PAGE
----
3 Major Causes of Inflation and How to Invest for Each

Inflation has been a top financial headline for a while due to its pervasive impact on consumers, businesses, money management, the economy and public policy. But what exactly causes inflation? And how do these factors affect your investing?

The answers aren’t simple, but let’s break it down.

Inflation Drivers

Economists generally identify three principal drivers of inflation:

  1. Aggregate demand
  2. Cost structures
  3. Built-in inflation expectations

Investors must consider all three when analyzing and forecasting inflation to adjust their portfolios. The causes and types of inflation are summarized in the table below:

29149 - AXS Blog - Awareness Blog 5 - Causes of Inflation

Let's explore these to gain a better understanding:

1. Demand-Pull Inflation: Excess Demand

 

What is it?

Demand-pull inflation occurs when there's a surge in demand for goods and services that outpaces supply. When more people want something, but there isn’t enough of it to go around, prices typically rise. In economic terms, aggregate demand for goods and services surpasses aggregate supply. This disequilibrium leads to upward pressure on prices.

How does it work?

Imagine a hot new tech product. If everyone wants to buy it and the manufacturer can't keep up with the demand, the price will likely increase. On a larger scale, if consumers, government and businesses all increase spending simultaneously, and total demand outpaces supply, the result is demand-pull inflation.

Factors contributing to demand-pull inflation:

  • Monetary policies and lower interest rates lead to increased borrowing and spending by households and businesses
  • Government policies and fiscal expansion lead to bigger budgets, deficits and increased spending
  • Increased consumer confidence due to economic stability or prosperity leads to higher prices

2. Cost-Push Inflation: Supply-Side Pressures

What is it?

Cost-push inflation is the result of rising production costs, leading to an increased cost of goods or services without a rise in demand. In economic terms, the escalation in production costs compels firms to pass on increased costs in the form of higher prices, irrespective of demand dynamics.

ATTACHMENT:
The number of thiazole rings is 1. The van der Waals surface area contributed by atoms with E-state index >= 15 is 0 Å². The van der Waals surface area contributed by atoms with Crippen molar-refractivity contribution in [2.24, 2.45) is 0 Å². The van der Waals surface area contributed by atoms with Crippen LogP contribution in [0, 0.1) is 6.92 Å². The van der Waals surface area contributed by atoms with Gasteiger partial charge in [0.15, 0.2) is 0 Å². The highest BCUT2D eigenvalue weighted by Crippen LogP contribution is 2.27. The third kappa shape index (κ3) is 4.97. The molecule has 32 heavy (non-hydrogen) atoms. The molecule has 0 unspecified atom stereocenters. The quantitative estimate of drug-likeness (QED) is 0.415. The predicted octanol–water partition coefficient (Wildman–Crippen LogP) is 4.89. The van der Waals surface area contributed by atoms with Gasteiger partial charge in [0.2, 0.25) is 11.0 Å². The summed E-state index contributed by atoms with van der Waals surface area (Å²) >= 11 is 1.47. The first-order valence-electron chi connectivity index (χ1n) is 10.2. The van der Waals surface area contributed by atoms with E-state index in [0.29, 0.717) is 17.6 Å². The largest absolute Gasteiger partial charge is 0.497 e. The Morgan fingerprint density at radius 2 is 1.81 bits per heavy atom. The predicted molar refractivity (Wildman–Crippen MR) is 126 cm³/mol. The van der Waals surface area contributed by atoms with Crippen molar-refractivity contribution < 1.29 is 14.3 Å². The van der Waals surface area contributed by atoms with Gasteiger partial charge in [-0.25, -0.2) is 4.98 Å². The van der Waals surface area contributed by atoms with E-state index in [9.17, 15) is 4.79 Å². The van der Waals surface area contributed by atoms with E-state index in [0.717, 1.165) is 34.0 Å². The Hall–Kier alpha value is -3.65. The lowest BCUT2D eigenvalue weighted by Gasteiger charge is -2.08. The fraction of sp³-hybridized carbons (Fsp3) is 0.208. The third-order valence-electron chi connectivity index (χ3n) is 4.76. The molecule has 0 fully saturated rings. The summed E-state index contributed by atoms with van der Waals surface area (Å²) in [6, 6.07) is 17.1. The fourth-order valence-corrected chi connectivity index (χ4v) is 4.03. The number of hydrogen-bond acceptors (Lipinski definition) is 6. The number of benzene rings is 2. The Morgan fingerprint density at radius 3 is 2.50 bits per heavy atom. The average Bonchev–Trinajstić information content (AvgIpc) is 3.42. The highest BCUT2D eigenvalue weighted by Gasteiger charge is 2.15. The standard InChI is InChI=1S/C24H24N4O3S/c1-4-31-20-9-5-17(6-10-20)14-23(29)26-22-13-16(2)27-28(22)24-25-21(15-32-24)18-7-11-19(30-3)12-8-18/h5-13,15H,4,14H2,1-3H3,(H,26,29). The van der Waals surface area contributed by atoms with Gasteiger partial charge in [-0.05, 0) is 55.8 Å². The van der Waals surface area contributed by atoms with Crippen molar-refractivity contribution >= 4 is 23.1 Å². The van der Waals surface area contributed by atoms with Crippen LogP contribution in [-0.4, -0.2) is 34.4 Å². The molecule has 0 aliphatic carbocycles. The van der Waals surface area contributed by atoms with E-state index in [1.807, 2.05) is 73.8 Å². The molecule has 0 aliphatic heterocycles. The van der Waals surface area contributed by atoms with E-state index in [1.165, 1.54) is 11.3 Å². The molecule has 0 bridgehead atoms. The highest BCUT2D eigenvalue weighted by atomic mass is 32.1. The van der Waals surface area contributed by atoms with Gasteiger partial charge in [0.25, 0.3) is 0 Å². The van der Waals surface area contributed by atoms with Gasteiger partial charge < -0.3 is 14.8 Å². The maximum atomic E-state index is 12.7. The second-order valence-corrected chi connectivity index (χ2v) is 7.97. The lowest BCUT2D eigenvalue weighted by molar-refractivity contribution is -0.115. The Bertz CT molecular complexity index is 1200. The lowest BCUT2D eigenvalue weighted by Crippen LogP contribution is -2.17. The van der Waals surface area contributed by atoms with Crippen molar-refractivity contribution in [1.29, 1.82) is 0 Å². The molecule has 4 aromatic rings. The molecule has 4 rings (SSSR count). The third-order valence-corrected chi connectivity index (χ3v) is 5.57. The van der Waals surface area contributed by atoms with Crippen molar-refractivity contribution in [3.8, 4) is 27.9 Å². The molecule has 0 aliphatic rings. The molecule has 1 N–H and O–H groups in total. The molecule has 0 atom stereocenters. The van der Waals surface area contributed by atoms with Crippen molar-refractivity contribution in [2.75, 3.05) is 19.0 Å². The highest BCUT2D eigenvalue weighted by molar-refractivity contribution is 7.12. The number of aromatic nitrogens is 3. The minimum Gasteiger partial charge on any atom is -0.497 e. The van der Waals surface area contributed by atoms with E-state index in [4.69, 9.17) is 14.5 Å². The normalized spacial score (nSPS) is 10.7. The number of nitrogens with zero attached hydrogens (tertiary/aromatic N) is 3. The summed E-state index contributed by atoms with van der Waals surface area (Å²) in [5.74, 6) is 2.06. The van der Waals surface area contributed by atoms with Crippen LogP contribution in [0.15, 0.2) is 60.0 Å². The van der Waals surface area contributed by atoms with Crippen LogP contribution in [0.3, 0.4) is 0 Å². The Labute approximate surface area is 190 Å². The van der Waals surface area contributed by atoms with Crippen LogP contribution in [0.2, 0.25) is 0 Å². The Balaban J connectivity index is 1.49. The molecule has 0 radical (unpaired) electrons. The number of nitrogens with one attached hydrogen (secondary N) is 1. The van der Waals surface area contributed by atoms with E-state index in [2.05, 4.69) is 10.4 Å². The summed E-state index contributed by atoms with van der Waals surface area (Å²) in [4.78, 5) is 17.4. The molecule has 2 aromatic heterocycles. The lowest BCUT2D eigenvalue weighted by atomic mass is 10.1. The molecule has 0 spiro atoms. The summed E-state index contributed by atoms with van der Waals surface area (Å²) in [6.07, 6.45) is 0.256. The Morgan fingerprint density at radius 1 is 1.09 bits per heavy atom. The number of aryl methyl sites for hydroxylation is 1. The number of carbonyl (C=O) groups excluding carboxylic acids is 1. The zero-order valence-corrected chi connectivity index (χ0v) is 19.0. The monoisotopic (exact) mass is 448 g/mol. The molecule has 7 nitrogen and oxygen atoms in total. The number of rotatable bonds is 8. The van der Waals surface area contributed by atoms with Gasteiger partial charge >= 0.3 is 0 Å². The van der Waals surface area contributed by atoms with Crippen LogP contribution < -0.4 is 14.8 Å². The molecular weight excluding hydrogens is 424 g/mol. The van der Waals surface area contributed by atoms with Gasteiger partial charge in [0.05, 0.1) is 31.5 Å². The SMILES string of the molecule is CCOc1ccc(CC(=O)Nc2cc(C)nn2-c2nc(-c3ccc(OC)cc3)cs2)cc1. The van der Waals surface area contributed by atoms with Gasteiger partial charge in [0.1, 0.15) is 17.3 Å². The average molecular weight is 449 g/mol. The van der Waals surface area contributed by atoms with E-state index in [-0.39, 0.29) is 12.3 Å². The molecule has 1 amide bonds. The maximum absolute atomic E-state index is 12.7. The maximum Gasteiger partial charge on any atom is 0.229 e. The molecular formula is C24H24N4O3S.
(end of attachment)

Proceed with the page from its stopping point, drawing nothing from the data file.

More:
How does it work?

Think of a simple example: your local restaurant. If the cost of food and rent increase, but the demand for tables remains the same, the restaurant might raise its prices to maintain its profit margins. This is cost-push inflation on a micro scale.

On a macro scale, envision a scenario where global oil prices soar due to geopolitical tensions. Industries reliant on oil as an input witness inflated production costs. Unless absorbed by firms, these costs are transmitted to consumers as elevated prices, resulting in cost-push inflation.

Factors contributing to cost-push inflation:

  • Supply chain disruptions impeding the availability of materials
  • Increases in wages due to labor market dynamics
  • Exogenous shocks, such as natural calamities or geopolitical events affecting production

3. Inflation Expectations: The Self-Fulfilling Prophecy


What is it?

Inflation expectations are about human belief and behavior. Essentially, if businesses, households and workers all expect prices and wages to rise in the future, their actions may actually cause inflation to occur. Economists call this "built-in inflation." 

How does it work?

Let's say a business believes that prices for their goods will rise in the future. Anticipating this, they might increase wages for their employees to keep them at the company. With more money in hand, employees might start spending more, leading to an increase in demand and, consequently, an increase in prices.

Factors contributing to inflation expectations:

  • Past experience with inflation
  • Media reports, “expert” predictions and inflationary sentiment
  • Pronouncements and strategic guidance from central banks

Investment Considerations

Each type of inflation has varied impacts across asset types. Understanding these impacts can help you guide portfolio positioning.

1. Cost-Push Inflation: Winners and Losers

This form of inflation is characterized by upward pressure on prices due to increased production costs and supply chain disruptions.

Which investments potentially benefit?

In such an environment, commodities, particularly those closely tied to essential industrial inputs such as oil or precious metals, may perform well. Their intrinsic value tends to rise in tandem with escalating production expenses. Stocks of companies involved in commodity production may also benefit, such as energy, materials and industrial stocks.

Which investments suffer?

Conversely, companies heavily reliant on these inputs may experience margin compression, potentially affecting equity performance. Furthermore, cost-push inflation can compel central banks to tighten monetary policy, resulting in higher interest rates that negatively influence bond prices.

Mixed results

Floating rate securities provide higher yields as interest rates rise. Floating rate credit, however, is at risk of downgrades and defaults if sustained higher rates impact corporate profitability.

2. Demand-Pull Inflation: Winners and Losers

This type of inflation arises from excessive consumer demand relative to available goods and services, akin to a bidding war.

Which investments benefit?

Equities have generally thrived in such circumstances as companies can increase prices and expand profit margins. Real estate also has tended to benefit, as heightened purchasing power encourages property investments.

Which investments suffer?

Once again, fixed income securities face headwinds, as the increased demand for goods and services can prompt central banks to raise interest rates to curb inflation. This upward rate trajectory can erode the value of existing bonds.

Mixed results